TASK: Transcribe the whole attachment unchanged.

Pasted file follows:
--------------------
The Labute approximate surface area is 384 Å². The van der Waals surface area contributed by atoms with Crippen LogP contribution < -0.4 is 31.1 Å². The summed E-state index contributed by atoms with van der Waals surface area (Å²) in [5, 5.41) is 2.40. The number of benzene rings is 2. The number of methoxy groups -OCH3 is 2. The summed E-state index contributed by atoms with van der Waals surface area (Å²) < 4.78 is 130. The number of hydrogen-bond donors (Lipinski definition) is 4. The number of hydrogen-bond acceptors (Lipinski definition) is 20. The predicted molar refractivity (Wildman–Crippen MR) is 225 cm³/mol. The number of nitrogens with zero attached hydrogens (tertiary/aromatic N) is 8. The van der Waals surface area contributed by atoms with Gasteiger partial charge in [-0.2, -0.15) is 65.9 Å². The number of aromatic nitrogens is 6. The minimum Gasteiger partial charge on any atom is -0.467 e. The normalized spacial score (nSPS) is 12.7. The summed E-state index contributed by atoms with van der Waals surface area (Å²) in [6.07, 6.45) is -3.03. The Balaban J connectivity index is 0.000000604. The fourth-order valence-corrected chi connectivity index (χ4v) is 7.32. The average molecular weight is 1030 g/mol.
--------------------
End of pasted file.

The Labute approximate surface area is 384 Å². The van der Waals surface area contributed by atoms with Crippen LogP contribution < -0.4 is 31.1 Å². The summed E-state index contributed by atoms with van der Waals surface area (Å²) in [5, 5.41) is 2.40. The number of benzene rings is 2. The number of methoxy groups -OCH3 is 2. The summed E-state index contributed by atoms with van der Waals surface area (Å²) < 4.78 is 130. The number of hydrogen-bond donors (Lipinski definition) is 4. The number of hydrogen-bond acceptors (Lipinski definition) is 20. The predicted molar refractivity (Wildman–Crippen MR) is 225 cm³/mol. The number of nitrogens with zero attached hydrogens (tertiary/aromatic N) is 8. The van der Waals surface area contributed by atoms with Gasteiger partial charge in [-0.2, -0.15) is 65.9 Å². The number of aromatic nitrogens is 6. The minimum Gasteiger partial charge on any atom is -0.467 e. The normalized spacial score (nSPS) is 12.7. The summed E-state index contributed by atoms with van der Waals surface area (Å²) in [6.07, 6.45) is -3.03. The Balaban J connectivity index is 0.000000604. The fourth-order valence-corrected chi connectivity index (χ4v) is 7.32. The average molecular weight is 1030 g/mol.